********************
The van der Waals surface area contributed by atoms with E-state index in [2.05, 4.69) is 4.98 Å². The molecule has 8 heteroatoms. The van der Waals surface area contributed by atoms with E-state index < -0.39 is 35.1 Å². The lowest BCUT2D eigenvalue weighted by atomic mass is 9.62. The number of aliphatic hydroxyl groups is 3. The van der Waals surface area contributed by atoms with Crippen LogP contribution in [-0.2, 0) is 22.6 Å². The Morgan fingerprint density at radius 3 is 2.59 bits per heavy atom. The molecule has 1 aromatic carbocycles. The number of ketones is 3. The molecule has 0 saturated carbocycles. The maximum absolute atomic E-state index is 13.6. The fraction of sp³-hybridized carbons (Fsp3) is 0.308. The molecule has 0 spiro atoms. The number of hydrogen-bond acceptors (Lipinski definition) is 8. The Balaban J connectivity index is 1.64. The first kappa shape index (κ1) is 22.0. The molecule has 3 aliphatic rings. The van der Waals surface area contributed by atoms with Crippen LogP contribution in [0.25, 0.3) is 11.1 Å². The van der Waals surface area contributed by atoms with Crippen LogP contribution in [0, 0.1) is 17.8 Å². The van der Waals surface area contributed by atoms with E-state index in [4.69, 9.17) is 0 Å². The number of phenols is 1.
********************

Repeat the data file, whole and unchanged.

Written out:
The van der Waals surface area contributed by atoms with E-state index in [2.05, 4.69) is 4.98 Å². The molecule has 8 heteroatoms. The van der Waals surface area contributed by atoms with E-state index < -0.39 is 35.1 Å². The lowest BCUT2D eigenvalue weighted by atomic mass is 9.62. The number of aliphatic hydroxyl groups is 3. The van der Waals surface area contributed by atoms with Crippen LogP contribution in [-0.2, 0) is 22.6 Å². The Morgan fingerprint density at radius 3 is 2.59 bits per heavy atom. The molecule has 1 aromatic carbocycles. The number of ketones is 3. The molecule has 0 saturated carbocycles. The maximum absolute atomic E-state index is 13.6. The fraction of sp³-hybridized carbons (Fsp3) is 0.308. The molecule has 0 spiro atoms. The number of hydrogen-bond acceptors (Lipinski definition) is 8. The Balaban J connectivity index is 1.64. The first kappa shape index (κ1) is 22.0. The molecule has 3 aliphatic rings. The van der Waals surface area contributed by atoms with Crippen LogP contribution in [0.25, 0.3) is 11.1 Å². The van der Waals surface area contributed by atoms with Crippen LogP contribution in [0, 0.1) is 17.8 Å². The van der Waals surface area contributed by atoms with E-state index in [4.69, 9.17) is 0 Å². The number of phenols is 1.